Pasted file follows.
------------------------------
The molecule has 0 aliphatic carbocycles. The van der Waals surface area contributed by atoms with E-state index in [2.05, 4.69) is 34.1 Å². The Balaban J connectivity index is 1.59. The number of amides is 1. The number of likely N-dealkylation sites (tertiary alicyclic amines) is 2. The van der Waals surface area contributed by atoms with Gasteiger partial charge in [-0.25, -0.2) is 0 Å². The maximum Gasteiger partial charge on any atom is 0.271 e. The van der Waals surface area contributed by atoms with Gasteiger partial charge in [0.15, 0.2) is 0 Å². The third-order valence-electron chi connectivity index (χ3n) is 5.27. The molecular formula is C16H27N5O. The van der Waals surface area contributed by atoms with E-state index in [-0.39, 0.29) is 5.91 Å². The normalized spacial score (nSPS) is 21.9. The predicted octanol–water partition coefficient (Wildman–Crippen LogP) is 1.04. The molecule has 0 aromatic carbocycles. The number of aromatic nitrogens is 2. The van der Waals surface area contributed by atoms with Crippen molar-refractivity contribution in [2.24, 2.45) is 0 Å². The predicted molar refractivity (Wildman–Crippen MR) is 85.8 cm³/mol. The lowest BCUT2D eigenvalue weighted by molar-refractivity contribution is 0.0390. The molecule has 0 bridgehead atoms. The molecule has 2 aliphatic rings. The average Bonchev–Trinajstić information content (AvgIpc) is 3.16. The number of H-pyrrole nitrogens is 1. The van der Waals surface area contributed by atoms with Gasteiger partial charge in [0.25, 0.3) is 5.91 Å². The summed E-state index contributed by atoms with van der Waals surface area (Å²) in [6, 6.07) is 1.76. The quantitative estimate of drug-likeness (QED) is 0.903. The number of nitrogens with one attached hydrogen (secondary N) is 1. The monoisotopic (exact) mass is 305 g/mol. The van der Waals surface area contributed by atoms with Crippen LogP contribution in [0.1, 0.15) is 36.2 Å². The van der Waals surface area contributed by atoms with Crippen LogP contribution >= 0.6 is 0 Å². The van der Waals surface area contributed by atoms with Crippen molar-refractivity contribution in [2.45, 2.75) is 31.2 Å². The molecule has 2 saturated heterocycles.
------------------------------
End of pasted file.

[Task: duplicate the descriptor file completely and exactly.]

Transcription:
The molecule has 0 aliphatic carbocycles. The van der Waals surface area contributed by atoms with E-state index in [2.05, 4.69) is 34.1 Å². The Balaban J connectivity index is 1.59. The number of amides is 1. The number of likely N-dealkylation sites (tertiary alicyclic amines) is 2. The van der Waals surface area contributed by atoms with Gasteiger partial charge in [-0.25, -0.2) is 0 Å². The maximum Gasteiger partial charge on any atom is 0.271 e. The van der Waals surface area contributed by atoms with Gasteiger partial charge in [0.15, 0.2) is 0 Å². The third-order valence-electron chi connectivity index (χ3n) is 5.27. The molecular formula is C16H27N5O. The van der Waals surface area contributed by atoms with E-state index in [-0.39, 0.29) is 5.91 Å². The normalized spacial score (nSPS) is 21.9. The predicted octanol–water partition coefficient (Wildman–Crippen LogP) is 1.04. The molecule has 0 aromatic carbocycles. The number of aromatic nitrogens is 2. The van der Waals surface area contributed by atoms with Crippen molar-refractivity contribution in [2.24, 2.45) is 0 Å². The predicted molar refractivity (Wildman–Crippen MR) is 85.8 cm³/mol. The lowest BCUT2D eigenvalue weighted by molar-refractivity contribution is 0.0390. The molecule has 0 bridgehead atoms. The molecule has 2 aliphatic rings. The average Bonchev–Trinajstić information content (AvgIpc) is 3.16. The number of H-pyrrole nitrogens is 1. The van der Waals surface area contributed by atoms with Gasteiger partial charge in [0.25, 0.3) is 5.91 Å². The summed E-state index contributed by atoms with van der Waals surface area (Å²) in [6, 6.07) is 1.76. The quantitative estimate of drug-likeness (QED) is 0.903. The number of nitrogens with one attached hydrogen (secondary N) is 1. The monoisotopic (exact) mass is 305 g/mol. The van der Waals surface area contributed by atoms with Crippen LogP contribution in [0.1, 0.15) is 36.2 Å². The van der Waals surface area contributed by atoms with Crippen LogP contribution >= 0.6 is 0 Å². The van der Waals surface area contributed by atoms with Crippen molar-refractivity contribution in [2.45, 2.75) is 31.2 Å². The molecule has 2 saturated heterocycles.